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Comparing withdrawal and not withdrawal of life-sustaining treatment among patients who died from stroke

Authors Helvig E, Thomassen L, Waje-Andreassen U, Naess H

Received 1 April 2015

Accepted for publication 25 June 2015

Published 3 September 2015 Volume 2015:11 Pages 507—510

DOI https://doi.org/10.2147/VHRM.S85814

Checked for plagiarism Yes

Review by Single-blind

Peer reviewer comments 4


Eirik Helvig,1 Lars Thomassen,2 Ulrike Waje-Andreassen,2 Halvor Naess3

1Department of Neurology, Haukeland University Hospital, Jonas Liesgt, Bergen, 2Institute of Clinical Medicine, University of Bergen, Bergen, 3Centre for Age-related Medicine, Stavanger University Hospital, Stavanger, Norway

Background: In severe stroke, a decision to withdraw life-sustaining treatment is sometimes made in cooperation with the family. The aim of this study was to study the time from withdrawing life-sustaining treatment to death in patients with severe ischemic or hemorrhagic stroke.
Methods: In total, 2,506 patients with stroke admitted to Haukeland University Hospital between 2006 and 2011 were prospectively registered in the Bergen NORSTROKE database. Risk factors, stroke severity, etiology, and blood analyses were registered. Retrospectively, the patients' records were examined to determine the number of days from withdrawing all life-sustaining treatment to death in patients who died from severe stroke during the hospital stay.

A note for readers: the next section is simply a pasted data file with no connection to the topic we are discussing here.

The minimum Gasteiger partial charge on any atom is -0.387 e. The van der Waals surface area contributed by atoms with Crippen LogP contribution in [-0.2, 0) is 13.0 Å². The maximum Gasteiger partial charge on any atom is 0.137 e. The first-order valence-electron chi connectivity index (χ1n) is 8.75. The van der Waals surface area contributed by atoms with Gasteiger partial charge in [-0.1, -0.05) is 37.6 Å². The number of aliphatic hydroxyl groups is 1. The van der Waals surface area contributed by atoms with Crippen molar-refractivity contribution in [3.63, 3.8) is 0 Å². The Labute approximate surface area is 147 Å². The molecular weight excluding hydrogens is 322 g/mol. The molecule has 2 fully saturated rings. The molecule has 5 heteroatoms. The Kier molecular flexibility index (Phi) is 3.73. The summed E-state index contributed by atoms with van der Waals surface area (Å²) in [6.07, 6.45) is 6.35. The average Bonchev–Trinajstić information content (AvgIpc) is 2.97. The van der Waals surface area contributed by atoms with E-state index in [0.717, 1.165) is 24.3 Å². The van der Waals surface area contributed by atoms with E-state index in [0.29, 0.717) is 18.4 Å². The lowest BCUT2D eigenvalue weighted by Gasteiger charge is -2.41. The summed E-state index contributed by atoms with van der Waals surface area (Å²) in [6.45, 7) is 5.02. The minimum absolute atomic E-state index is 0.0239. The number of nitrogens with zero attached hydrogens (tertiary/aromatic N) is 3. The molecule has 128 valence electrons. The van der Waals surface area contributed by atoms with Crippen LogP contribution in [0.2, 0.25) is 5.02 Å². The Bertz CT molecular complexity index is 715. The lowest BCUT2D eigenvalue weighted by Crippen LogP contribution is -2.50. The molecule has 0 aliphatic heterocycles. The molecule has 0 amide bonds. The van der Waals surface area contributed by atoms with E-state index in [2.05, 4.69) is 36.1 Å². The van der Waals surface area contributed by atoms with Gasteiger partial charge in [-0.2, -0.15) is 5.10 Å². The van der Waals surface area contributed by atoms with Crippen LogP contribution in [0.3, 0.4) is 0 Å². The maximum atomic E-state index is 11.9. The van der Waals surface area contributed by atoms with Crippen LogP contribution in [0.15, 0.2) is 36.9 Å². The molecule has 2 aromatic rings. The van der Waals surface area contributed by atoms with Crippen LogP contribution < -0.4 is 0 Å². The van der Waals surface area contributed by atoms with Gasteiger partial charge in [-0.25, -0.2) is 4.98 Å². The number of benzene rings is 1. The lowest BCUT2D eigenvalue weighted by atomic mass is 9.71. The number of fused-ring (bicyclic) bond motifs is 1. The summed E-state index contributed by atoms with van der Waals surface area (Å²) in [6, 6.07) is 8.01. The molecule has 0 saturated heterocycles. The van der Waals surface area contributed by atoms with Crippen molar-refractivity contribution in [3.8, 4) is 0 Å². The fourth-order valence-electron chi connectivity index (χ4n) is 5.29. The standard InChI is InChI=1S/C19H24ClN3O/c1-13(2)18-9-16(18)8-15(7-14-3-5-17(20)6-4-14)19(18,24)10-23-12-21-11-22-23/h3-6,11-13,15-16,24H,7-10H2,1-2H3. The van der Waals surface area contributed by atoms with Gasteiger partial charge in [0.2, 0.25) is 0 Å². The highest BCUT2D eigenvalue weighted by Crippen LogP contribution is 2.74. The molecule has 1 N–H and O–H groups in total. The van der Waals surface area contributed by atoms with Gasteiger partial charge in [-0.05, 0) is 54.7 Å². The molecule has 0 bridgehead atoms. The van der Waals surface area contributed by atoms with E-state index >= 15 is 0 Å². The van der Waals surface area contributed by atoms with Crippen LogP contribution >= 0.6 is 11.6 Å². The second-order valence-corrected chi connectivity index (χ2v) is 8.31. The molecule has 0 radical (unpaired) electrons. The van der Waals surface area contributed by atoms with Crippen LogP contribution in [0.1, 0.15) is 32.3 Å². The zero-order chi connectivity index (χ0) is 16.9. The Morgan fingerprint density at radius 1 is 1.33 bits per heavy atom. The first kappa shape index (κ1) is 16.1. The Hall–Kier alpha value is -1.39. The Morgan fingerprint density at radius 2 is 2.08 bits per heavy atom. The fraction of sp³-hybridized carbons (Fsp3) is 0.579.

Results: Life-sustaining treatment was withheld in 50 patients with severe stroke. Median time to death after withdrawing life-sustaining treatment was 4 days, and a quarter lived at least 1 week (range =1–11 days). Cox regression analyses showed that short time from withdrawing life-sustaining treatment to death was associated with high age (Hazard ratio [HR] =1.05, P=0.07), male sex (HR =2.9, P=0.01), high C-reactive protein on admission (HR =1.01, P=0.001), and hemorrhagic stroke (versus ischemic stroke, HR =1.5, P=0.03).
Conclusion: One week after withdrawing life-sustaining treatment, a quarter of our patients with severe stroke remained alive. Short time to death was associated with high age, male sex, hemorrhagic stroke, and high C-reactive protein on admittance.

Keywords: stroke, withdrawal of life-sustaining treatment, prognosis

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